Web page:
What's the used Vauxhall Insignia like?
It might have been an attempt by its maker to move upmarket, but the Vauxhall Insignia has always struggled to shake off the stodgy image of its predecessor, the Vauxhall Vectra.
In some ways, that’s unfair. The Insignia is a dramatically better car than the Vectra. It has a classy, well-built interior with upmarket-feeling plastics. There’s loads of room in the front, and the hatchback bodystyle makes for a more practical boot that can take larger loads than the Volkswagen Passat or BMW 3 Series. Head room in the rear seats is less impressive, mind you, and bettered by the Ford Mondeo.
The Insignia also came with a huge range of engines. The diesels are the ones to have for their mid-range punch and frugality, even if early examples are a little noisy; their petrol counterparts are quieter and smoother, but non-turbo models feel rather insipid.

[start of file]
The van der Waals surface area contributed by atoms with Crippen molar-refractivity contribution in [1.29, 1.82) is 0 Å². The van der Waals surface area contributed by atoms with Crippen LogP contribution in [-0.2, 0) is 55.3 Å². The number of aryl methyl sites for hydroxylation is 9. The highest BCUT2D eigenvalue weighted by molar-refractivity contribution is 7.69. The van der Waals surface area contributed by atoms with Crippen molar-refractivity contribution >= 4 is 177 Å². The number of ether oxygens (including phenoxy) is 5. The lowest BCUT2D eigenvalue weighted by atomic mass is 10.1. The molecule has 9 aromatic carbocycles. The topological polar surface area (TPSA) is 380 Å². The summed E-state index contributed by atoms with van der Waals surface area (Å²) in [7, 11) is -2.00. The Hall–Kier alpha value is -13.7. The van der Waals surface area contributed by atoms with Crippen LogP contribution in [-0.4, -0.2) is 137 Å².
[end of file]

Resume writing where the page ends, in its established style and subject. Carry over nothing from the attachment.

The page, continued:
No Insignia is enormously fun to drive, though. Safe, stable and competent, yes, but sterring that is remote and overly light saps any engagement from the experience.
It’s on the motorway that the Insignia is most at home. Here, the smooth ride quality damps out expansion joints and bumps – as long as you choose a model with smaller wheels; larger wheels with their lower tyre sidewalls tend to ruin the ride quality.